In a rather disappointing twist of events, the Komenda Sugar Factory is now selling sugarcane at its 125-acre seedling plantation to distillers of the local alcoholic beverage popularly known as ‘akpeteshie’.
The $35 million India EXIM Bank loan factory remains dormant, due to lack of funds. After an initial test-run when it was commissioned in 2016, it cannot continue to keep the sugarcane that has overgrown beyond the seedling stage.
According to sources at the factory, the sugarcane, some of which have lasted for two years, were supposed to be used for planting in less than nine months on the vast land that lies just opposite factory.
However, having lasted for that long, the plants have turned fibre and have lost most of their water content, making the sugarcane no more suitable for sugar production even if the factory were operational.
The situation is what has prompted officials of the factory to dispose off the sugarcane, an activity they call the best farm management practice.
Officials of the factory will not speak to Citi News on record, but a source within the factory said the harvest and sale has been officially sanctioned by the Ministry of Trade and Industry.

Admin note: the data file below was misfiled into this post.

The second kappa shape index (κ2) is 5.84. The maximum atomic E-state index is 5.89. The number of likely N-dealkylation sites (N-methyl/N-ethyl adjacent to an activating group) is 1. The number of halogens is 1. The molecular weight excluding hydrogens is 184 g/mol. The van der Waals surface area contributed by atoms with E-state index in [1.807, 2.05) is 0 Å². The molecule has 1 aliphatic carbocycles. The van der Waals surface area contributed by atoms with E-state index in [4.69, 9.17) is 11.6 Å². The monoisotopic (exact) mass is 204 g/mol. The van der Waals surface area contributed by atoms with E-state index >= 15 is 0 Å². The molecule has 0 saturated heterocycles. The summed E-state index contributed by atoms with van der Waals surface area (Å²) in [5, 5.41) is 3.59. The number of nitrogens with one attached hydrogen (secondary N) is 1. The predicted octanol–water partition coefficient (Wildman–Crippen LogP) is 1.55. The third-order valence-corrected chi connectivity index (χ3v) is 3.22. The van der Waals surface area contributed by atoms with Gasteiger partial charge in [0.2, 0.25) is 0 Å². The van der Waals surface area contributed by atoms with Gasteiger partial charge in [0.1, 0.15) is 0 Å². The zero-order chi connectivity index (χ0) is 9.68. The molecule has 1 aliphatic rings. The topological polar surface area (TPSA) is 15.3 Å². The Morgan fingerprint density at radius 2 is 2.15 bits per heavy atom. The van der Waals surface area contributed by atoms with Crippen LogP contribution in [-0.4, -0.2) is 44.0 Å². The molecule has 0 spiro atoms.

The disappointing twist of events is that, late last year, Citi News did a report on out-grower sugarcane farmers across the Central and Western Regions crying over how the factory was no longer buying the sugarcane they started growing when the factory was commissioned in 2016.
When Citi News visited the 125-acre seedling farm of the factory on Saturday, harvesting of the grown sugarcane was ongoing briskly, while young men were loading the sugarcane into a huge cargo truck standing by.
The buyers present at the time of the visit had come all the way from the Brong Ahafo Region, and were loading the sugarcane into a large cargo truck. They are only one of the diverse buyers who have been alerted of the availability of sugarcane for sale.
Though it appears a brisk business for local alcohol distillers, Auntie Grace, who also buys some of the sugar for distillation of ‘akpeteshie’ in large quantity at Egyaa No. 3 in the Mfantseman Municipality, believes molasses from the factory would have been better.
“Molasses would have been cheaper for us the distillers. Buying, transporting and processing the raw sugarcane is very costly, so they should let the factory work for us to rather get molasses”, she said.
Sources within the factory say the sugarcane will sprout again and serve as another batch of seedlings in few months, but if funds are not provided for it to be planted and for the factory to work again, similar harvesting and sale will happen again in a year or two.
Molasses is a viscous product resulting from refining sugarcane or sugar beets into sugar.
Molasses varies by amount of sugar, method of extraction, and age of plant. Sugarcane molasses is primarily used for sweetening and flavoring foods in the United States, Canada, and elsewhere. Molasses is a defining component of fine commercial brown sugar.